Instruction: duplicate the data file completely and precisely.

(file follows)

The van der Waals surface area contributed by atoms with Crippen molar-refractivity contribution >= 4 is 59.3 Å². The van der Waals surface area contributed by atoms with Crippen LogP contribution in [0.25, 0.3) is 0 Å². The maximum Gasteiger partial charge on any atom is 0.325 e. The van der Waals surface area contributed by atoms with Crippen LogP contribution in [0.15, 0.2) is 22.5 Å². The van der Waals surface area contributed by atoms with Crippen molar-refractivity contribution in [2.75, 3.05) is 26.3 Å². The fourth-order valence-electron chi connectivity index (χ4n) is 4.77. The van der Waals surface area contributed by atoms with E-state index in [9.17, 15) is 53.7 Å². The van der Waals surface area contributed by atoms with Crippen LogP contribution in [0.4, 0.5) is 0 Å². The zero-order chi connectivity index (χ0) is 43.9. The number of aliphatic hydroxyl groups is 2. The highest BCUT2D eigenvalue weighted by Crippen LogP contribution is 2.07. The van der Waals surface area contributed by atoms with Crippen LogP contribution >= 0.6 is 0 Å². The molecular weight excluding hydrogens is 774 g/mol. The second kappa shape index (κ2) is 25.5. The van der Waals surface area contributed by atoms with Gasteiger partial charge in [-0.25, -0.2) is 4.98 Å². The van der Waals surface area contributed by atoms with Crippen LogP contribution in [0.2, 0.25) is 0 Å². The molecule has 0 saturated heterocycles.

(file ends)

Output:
The van der Waals surface area contributed by atoms with Crippen molar-refractivity contribution >= 4 is 59.3 Å². The van der Waals surface area contributed by atoms with Crippen LogP contribution in [0.25, 0.3) is 0 Å². The maximum Gasteiger partial charge on any atom is 0.325 e. The van der Waals surface area contributed by atoms with Crippen LogP contribution in [0.15, 0.2) is 22.5 Å². The van der Waals surface area contributed by atoms with Crippen molar-refractivity contribution in [2.75, 3.05) is 26.3 Å². The fourth-order valence-electron chi connectivity index (χ4n) is 4.77. The van der Waals surface area contributed by atoms with E-state index in [9.17, 15) is 53.7 Å². The van der Waals surface area contributed by atoms with Crippen LogP contribution in [0.4, 0.5) is 0 Å². The zero-order chi connectivity index (χ0) is 43.9. The number of aliphatic hydroxyl groups is 2. The highest BCUT2D eigenvalue weighted by Crippen LogP contribution is 2.07. The van der Waals surface area contributed by atoms with Crippen LogP contribution >= 0.6 is 0 Å². The molecular weight excluding hydrogens is 774 g/mol. The second kappa shape index (κ2) is 25.5. The van der Waals surface area contributed by atoms with Gasteiger partial charge in [-0.25, -0.2) is 4.98 Å². The van der Waals surface area contributed by atoms with Crippen LogP contribution in [0.2, 0.25) is 0 Å². The molecule has 0 saturated heterocycles.